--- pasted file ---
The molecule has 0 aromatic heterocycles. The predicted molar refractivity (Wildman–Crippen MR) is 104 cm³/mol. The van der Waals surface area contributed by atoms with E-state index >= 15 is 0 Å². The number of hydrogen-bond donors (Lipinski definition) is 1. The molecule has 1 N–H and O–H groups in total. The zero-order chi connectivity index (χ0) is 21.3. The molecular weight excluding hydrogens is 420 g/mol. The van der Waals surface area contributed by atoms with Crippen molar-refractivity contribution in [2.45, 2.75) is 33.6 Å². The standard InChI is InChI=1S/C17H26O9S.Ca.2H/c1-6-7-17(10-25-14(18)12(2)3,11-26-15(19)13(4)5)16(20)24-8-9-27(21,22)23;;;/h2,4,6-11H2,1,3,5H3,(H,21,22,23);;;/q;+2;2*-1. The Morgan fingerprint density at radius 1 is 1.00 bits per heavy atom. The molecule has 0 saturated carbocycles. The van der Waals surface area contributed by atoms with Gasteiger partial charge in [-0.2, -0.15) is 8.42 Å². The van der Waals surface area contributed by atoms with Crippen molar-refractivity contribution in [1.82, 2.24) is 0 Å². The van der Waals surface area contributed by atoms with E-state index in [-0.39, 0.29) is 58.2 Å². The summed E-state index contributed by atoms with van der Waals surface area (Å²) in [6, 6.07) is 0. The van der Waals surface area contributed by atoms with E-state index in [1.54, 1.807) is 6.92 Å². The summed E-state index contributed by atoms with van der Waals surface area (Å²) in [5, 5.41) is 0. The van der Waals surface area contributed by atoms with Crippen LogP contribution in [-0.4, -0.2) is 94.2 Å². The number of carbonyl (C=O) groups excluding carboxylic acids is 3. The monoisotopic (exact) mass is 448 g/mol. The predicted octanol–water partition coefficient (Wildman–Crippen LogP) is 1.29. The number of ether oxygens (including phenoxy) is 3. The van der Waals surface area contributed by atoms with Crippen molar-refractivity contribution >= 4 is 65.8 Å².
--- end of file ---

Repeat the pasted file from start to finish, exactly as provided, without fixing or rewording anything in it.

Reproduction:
The molecule has 0 aromatic heterocycles. The predicted molar refractivity (Wildman–Crippen MR) is 104 cm³/mol. The van der Waals surface area contributed by atoms with E-state index >= 15 is 0 Å². The number of hydrogen-bond donors (Lipinski definition) is 1. The molecule has 1 N–H and O–H groups in total. The zero-order chi connectivity index (χ0) is 21.3. The molecular weight excluding hydrogens is 420 g/mol. The van der Waals surface area contributed by atoms with Crippen molar-refractivity contribution in [2.45, 2.75) is 33.6 Å². The standard InChI is InChI=1S/C17H26O9S.Ca.2H/c1-6-7-17(10-25-14(18)12(2)3,11-26-15(19)13(4)5)16(20)24-8-9-27(21,22)23;;;/h2,4,6-11H2,1,3,5H3,(H,21,22,23);;;/q;+2;2*-1. The Morgan fingerprint density at radius 1 is 1.00 bits per heavy atom. The molecule has 0 saturated carbocycles. The van der Waals surface area contributed by atoms with Gasteiger partial charge in [-0.2, -0.15) is 8.42 Å². The van der Waals surface area contributed by atoms with Crippen molar-refractivity contribution in [1.82, 2.24) is 0 Å². The van der Waals surface area contributed by atoms with E-state index in [-0.39, 0.29) is 58.2 Å². The summed E-state index contributed by atoms with van der Waals surface area (Å²) in [6, 6.07) is 0. The van der Waals surface area contributed by atoms with E-state index in [1.54, 1.807) is 6.92 Å². The summed E-state index contributed by atoms with van der Waals surface area (Å²) in [5, 5.41) is 0. The van der Waals surface area contributed by atoms with Crippen LogP contribution in [-0.4, -0.2) is 94.2 Å². The number of carbonyl (C=O) groups excluding carboxylic acids is 3. The monoisotopic (exact) mass is 448 g/mol. The predicted octanol–water partition coefficient (Wildman–Crippen LogP) is 1.29. The number of ether oxygens (including phenoxy) is 3. The van der Waals surface area contributed by atoms with Crippen molar-refractivity contribution >= 4 is 65.8 Å².